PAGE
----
Culture was prepared as described previously (Murase and McKay, 2006). Hippocampi from embryonic day 18 Sprague Dawley rat embryos were used for both astrocyte (plated at a density of 80,000 cells/ml) and neuron (density, 200,000 cells/ml) cultures. Neurons were cultured in neuron medium (modified MEM containing 2 mm GlutaMAX, penicillin/streptomycin, 200 mg/L apotransferrin, 0.5 mm putrescin, 30 nm sodium selenite, 40 nm progesterone, 40 ng/ml corticosterone, 20 ng/ml triiodothyronine, 25 μg/ml insulin and FUDR). One-third of the medium was exchanged every 3–4 d.
A nontoxic derivative of anthrax toxin was used to deliver Bcl-XL peptide into the cytosolic compartment of cultured neurons (Liu et al., 2001). The first 254 residues of anthrax lethal factor (LFn) fused with Bcl-XL and protective antigen (PA) were a gift from Dr. Richard J. Youle (National Institute of Neurological Disorders and Stroke, National Institutes of Health, Bethesda, MD). Treatment was performed between the fifth day in vitro (DIV5) and DIV7 with either LFn-Bcl-XL (50 μg/ml) and PA (40 μg/ml), or BSA (50 μg/ml) and PA (40 μg/ml) as a control.
Using Lipofectamine 2000 (Invitrogen), cotransfection with 1.6 μg/ml pEGFPC1 vector (Clontech) and/or 8 μg/ml activated Akt1/pUSE vector (Millipore) per culture was performed for 1.5 h, 1 d before the experiments.
Cultures were fixed with 4% paraformaldehyde, permeabilized in 0.5% Triton X-100, and blocked with 5% normal goat serum (NGS) (Vector Laboratories).
Rat neonatal brains were fixed with 4% paraformaldehyde followed by 20% sucrose at 4°C. Coronal cryostat sections, 16 μm thick, were blocked with 4% NGS in PBS with 0.1% Triton X-100. Antibodies were diluted in 4% NGS. Every fourth sequential section was used for immunohistochemistry.
The fluorescent images were obtained with a Zeiss 510 confocal microscope running laser scanning microscopy using a 25× objective lens. Because the densities of neurons on the edge of coverslips were higher than in other regions, images were taken from the following 5 fields: one from the center of the coverslip, two vertically, and two horizontally 400–3000 μm from the center. Numbers represent mean ± SEM.
Each coverslip is defined as an individual culture. All the results were obtained from multiple cultures. All the analyses were performed blind.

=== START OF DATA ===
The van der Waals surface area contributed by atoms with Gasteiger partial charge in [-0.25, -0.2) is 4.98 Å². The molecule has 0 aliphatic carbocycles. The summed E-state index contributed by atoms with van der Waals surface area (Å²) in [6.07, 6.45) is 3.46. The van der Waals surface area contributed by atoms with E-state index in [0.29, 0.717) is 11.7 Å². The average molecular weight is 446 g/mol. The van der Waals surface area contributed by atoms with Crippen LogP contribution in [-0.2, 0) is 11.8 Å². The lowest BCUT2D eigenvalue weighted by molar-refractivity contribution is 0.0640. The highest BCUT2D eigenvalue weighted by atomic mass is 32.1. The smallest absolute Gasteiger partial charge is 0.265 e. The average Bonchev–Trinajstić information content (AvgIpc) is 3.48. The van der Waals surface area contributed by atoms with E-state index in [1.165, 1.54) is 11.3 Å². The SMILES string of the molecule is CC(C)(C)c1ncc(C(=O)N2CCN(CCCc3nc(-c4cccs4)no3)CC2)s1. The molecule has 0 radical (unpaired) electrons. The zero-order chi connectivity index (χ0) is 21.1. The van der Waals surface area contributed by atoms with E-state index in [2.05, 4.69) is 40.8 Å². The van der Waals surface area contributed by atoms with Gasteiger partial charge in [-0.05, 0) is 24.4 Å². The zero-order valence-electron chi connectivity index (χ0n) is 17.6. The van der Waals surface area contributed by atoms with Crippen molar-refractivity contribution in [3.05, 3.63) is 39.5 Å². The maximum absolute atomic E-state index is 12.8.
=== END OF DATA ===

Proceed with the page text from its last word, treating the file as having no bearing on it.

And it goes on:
Analyses of hippocampal sections were performed using NIH ImageJ. Every fourth sequential section was stained for c-cas3 analyses. Identification of individual cells was confirmed by DAPI (4′,6′-diamidino-2-phenylindole dihydrochloride) staining (to visualize nuclei), and cell type was determined by NeuN staining. Partly due to dimensional changes in the location of the hippocampus during development, the total numbers of sections from rostral to caudal ends of hippocampus were ∼160 throughout development [postnatal day 1 (P1)–P10] despite the increase in total volume of hippocampus. Although the c-cas3 immunostaining produced a relatively high background, distinctive positive signals from apoptotic cells could be detected reliably using the threshold function in ImageJ.
For experiments using BrdU, cultures were treated with BDNF and NT3 (10 ng/ml) or a vehicle control (0.1% BSA in PBS) at DIV4, pulsed with BrdU 1 μm at DIV5, and fixed at DIV6. Cells were fixed in 4N HCl in distilled H2O for 10 min at room temperature, and blocked with 10% NGS and 0.3% Triton X-100 in PBS for 1 h at room temperature before immunostaining.
Western blot was performed as described previously (Murase and McKay, 2006).
In vivo injection.
In vivo injection to CA1 was described previously (Cunningham and McKay, 1993). Briefly, Sprague Dawley rat pups (P2) of either sex were anesthetized by hypothermia (in ice for 5 min) before the surgery. The anesthetized animal was placed on ice in a stereotaxic instrument. The stereotaxic coordinates from bregma are as follows: anteroposterior, +1.5; mediolateral, ±1.8; ventrodorsal, −1.8 mm. Reagents (0.3 μl) were delivered at a rate of 0.1 μl/min using a Hamilton syringe with a LASI needle attached to a pump. Concentrations of reagents were as follows: anti-β1 antibody, 0.5 mg/ml; BDNF, 50 μg/ml; TTX, 30 μm; bicuculline, 1 mm. PBS was used as control. The incision was closed using a 5–0 suture. Animals were allowed to recover at 37°C for 1–2 h.
The cultures were incubated with 2 μm Fluo-4 AM (Invitrogen) for 15 min. The images were obtained with a Zeiss Axiovert 135TV microscope equipped with a 25× objective lens. The cultures were imaged in HEPES-buffered saline (HBS) (containing, in mm: 110 NaCl, 5.4 KCl, 1.8 CaCl2, 0.8 MgCl2, 10 d-glucose, 10 HEPES-NaOH, pH 7.4, 290 mOsm) at 37°C using a CCD camera (Hamamatsu) at 3 Hz for 30 s.
Whole-cell recording was performed with pipettes containing the following internal solution (in mm): 136 K-gluconate, 10 KCl, 5 NaCl, 0.1 EGTA, 0.3 Na-GTP, 1 Mg-ATP, 5 phosphocreatine, 10 HEPES, pH 7.2. The resistance of the pipettes was in the range of 1–10 MΩ. Signals were amplified with a DC amplifier (model 440, Brownlee Precision). Electrophysiological recordings were synchronized with calcium images (20 Hz) by custom software written in Labview (National Instruments). During recording sessions, neuron cultures were perfused with HBS at a flow rate of 2.5 ml/min; 2 ml of 10 ng/ml BDNF was applied followed by HBS for 5 min.
Detection of apoptotic neurons with annexin V.
The cultures were imaged in Neurobasal medium supplemented with B27 containing 5 μl/ml PE annexin V (BD Biosciences) with a Zeiss Axiovert 135TV microscope equipped with a 10× objective lens. The cultures were incubated at 37°C with 10% CO2 using a live cell chamber (Zeiss). Phase and fluorescent images were taken every hour for 3 d.